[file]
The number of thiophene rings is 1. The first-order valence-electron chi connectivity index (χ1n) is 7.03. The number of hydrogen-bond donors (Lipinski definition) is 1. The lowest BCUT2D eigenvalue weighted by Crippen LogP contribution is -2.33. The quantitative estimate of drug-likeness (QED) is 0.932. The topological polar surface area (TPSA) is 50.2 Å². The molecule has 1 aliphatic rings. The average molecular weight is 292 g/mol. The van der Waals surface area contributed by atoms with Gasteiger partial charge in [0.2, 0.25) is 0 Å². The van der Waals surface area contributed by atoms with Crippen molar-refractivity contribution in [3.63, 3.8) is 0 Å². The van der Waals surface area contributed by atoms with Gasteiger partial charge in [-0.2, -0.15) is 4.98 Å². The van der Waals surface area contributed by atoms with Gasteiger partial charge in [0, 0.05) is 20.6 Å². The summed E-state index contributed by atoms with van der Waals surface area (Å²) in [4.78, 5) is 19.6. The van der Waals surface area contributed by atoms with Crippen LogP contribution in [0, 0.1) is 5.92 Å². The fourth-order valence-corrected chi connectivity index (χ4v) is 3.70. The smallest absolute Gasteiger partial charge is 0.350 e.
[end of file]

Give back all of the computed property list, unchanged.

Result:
The number of thiophene rings is 1. The first-order valence-electron chi connectivity index (χ1n) is 7.03. The number of hydrogen-bond donors (Lipinski definition) is 1. The lowest BCUT2D eigenvalue weighted by Crippen LogP contribution is -2.33. The quantitative estimate of drug-likeness (QED) is 0.932. The topological polar surface area (TPSA) is 50.2 Å². The molecule has 1 aliphatic rings. The average molecular weight is 292 g/mol. The van der Waals surface area contributed by atoms with Gasteiger partial charge in [0.2, 0.25) is 0 Å². The van der Waals surface area contributed by atoms with Crippen molar-refractivity contribution in [3.63, 3.8) is 0 Å². The van der Waals surface area contributed by atoms with Gasteiger partial charge in [-0.2, -0.15) is 4.98 Å². The van der Waals surface area contributed by atoms with Gasteiger partial charge in [0, 0.05) is 20.6 Å². The summed E-state index contributed by atoms with van der Waals surface area (Å²) in [4.78, 5) is 19.6. The van der Waals surface area contributed by atoms with Crippen LogP contribution in [0, 0.1) is 5.92 Å². The fourth-order valence-corrected chi connectivity index (χ4v) is 3.70. The smallest absolute Gasteiger partial charge is 0.350 e.